Mumbai: The largest bourse, National Stock Exchange (NSE) on Tuesday said it has sought to renew its association with the SGX of Singapore to help its overseas clients trade on its benchmark Nifty through the International Finances Service Centre (IFSC), Gift City, Gandhinagar, Gujarat.
The joint proposal by NSE and SGX is the result of the arbitration court’s proposal to talk to each other and resolve their two-year old legal tangle after NSE arbitrarily cancelled its contract with its Singapore counterpart.
“A joint proposal has been submitted by SGX and NSE, to both Sebi and the Monetary Authority of Singapore (MAS), and we are awaiting feedback from them,” NSE chief executive and managing director Vikram Limaye told reporters when asked about media reports to this effect.
The Monetary Authority of Singapore is the capital market regulator in the island city-state. It can be noted that media reports had earlier said contracts in Singapore would be executed at the International Financial Services Centre (IFSC) of the Gift City.
It can be recalled that NSE had two years ago cancelled its agreement with the Singapore bourse after the Reserve Bank had raised issues with the massive spike in NDF (non-deliverable forwards) in its rupee trade, which led to a hammering of the domestic unit.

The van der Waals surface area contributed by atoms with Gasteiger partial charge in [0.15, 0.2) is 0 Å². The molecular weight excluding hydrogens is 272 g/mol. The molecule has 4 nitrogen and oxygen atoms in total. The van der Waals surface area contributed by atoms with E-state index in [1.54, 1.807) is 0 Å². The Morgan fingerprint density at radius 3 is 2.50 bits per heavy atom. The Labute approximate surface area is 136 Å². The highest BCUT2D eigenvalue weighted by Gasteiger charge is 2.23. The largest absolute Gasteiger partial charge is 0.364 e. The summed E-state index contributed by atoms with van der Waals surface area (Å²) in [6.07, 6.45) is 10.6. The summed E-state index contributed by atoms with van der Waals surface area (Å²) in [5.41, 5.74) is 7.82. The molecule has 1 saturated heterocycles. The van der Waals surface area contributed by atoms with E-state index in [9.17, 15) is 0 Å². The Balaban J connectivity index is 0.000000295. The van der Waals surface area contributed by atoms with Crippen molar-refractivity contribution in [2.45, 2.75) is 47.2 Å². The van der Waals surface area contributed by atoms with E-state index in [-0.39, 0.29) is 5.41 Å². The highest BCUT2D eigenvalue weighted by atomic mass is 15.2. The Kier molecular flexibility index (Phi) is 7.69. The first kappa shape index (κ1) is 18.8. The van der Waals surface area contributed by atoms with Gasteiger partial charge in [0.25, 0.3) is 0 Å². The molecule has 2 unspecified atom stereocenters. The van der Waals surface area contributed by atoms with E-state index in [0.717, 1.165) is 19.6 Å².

As the contract was cancelled against a written agreement to sever a six months notice to each parties, SGX had taken the matter to an arbitration for settlement in a Mumbai court.
Limaye tried to allay concerns on the huge concentration of retail investors in the domestic derivative markets, saying as much as 95 percent of them are discerning high networth investors and should not be confused with the common man. “Many of those have been in the markets for long and are professional traders,” he added.
Limaye said there are no exotic derivatives in the market, stressing that the products on offer are individually approved by the regulators and are simple instruments. They are exchange-traded and monitored intraday based on real-time margins, he added.
Additionally, the entire domestic equity derivative market is exchange-traded unlike many those in other parts of the world where a large portion of the derivatives market are driven by the over-the-counter products, he claimed.
Limaye was speaking on the eve of the World Federation of Exchanges’ 36th clearing and derivatives conference to be held in the financial capital.